In high school civics, most of us were taught about the Separation of Powers and Checks and Balances in our government. As a refresher, our government is designed with three branches, each with individual powers to prevent any one branch from becoming too powerful.
The Legislative Branch passes laws. The Executive Branch enforces laws. And the Judicial Branch interprets laws. The framers of the Constitution were astute and understood the need to balance the power of each branch. “It is by balancing each of these powers against the other two, that the efforts in human nature toward tyranny can alone be checked and restrained, and any degree of freedom preserved in the constitution,” said John Adams, a Founding Father and our second President.
Historically, these three branches have, for the most part, stayed in their own lanes. But in the past decade, we’ve seen an escalation of government overreach and individuals trying to create, impose and interpret laws in which they have no authority. We’ve seen this at all levels of government.
One of the best examples can be found by reviewing how government officials handled the COVID lockdowns and mandates. Clearly the Executive Branch took on the role of creating, as well as enforcing laws. Alternatively, consider our current President’s position on immigration issues, where he refuses to enforce the law of our land.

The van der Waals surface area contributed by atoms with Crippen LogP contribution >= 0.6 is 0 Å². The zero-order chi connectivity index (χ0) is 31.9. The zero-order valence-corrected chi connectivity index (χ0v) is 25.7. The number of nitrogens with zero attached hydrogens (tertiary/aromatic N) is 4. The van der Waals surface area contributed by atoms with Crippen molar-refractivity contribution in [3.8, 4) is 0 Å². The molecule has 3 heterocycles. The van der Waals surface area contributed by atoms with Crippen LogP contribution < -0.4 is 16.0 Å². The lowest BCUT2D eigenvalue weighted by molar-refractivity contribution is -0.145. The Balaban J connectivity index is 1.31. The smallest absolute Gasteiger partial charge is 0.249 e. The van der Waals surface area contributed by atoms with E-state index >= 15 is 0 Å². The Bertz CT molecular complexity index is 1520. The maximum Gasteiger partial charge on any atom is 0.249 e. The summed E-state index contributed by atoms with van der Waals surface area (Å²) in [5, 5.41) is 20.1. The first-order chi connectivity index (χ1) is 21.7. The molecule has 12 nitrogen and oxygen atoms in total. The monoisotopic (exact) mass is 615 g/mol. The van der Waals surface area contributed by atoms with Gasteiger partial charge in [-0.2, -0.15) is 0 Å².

On a local level, the legislature overstepped their bounds when they passed a law disregarding the two-thirds majority mandate required to impose additional taxes. The Judicial Branch later ruled against them, and they were unable to collect those additional taxes.
Our system of Checks and Balances allows these types of overreaches to not remain unchallenged and gives us a way to push back against the rule of the few with the will of the many. The United States’ system of government is far from perfect but, I believe, it’s the best in world. The freedom we enjoy as a nation is the envy of many countries. And yet, more and more I see people in this country willing to throw away our government, and freedom, because they don’t see eye to eye on issues.
Just because most of us aren’t in government, doesn’t mean we don’t have responsibilities to govern. It is our job to engage and let our voice be heard. The recent primary election results in Nevada were determined by just over 25 percent of registered voters. That means that almost a quarter of those registered to vote didn’t bother to voice their opinion.
CALL TO ACTION: It’s time we stopped complaining when things don’t go our way. When that happens, so many rush to overthrow one branch of government or undermine our nation’s Checks and Balances because they didn’t get their way. Our Founding Fathers gave “We the People” the means by which to govern ourselves. Free elections and active participation are where our voices are heard; be a part of this process. By that same token, here’s some hard truth for you, if you didn’t vote, you gave up your seat at the table and the right to complain about the way our state and country are going.
2 Chronicles 7:14 (NKJV) “If my people who are called by My name will humble themselves, and pray and seek My face, and turn from their wicked ways, then I will hear from heaven, and will forgive their sin and heal their land.”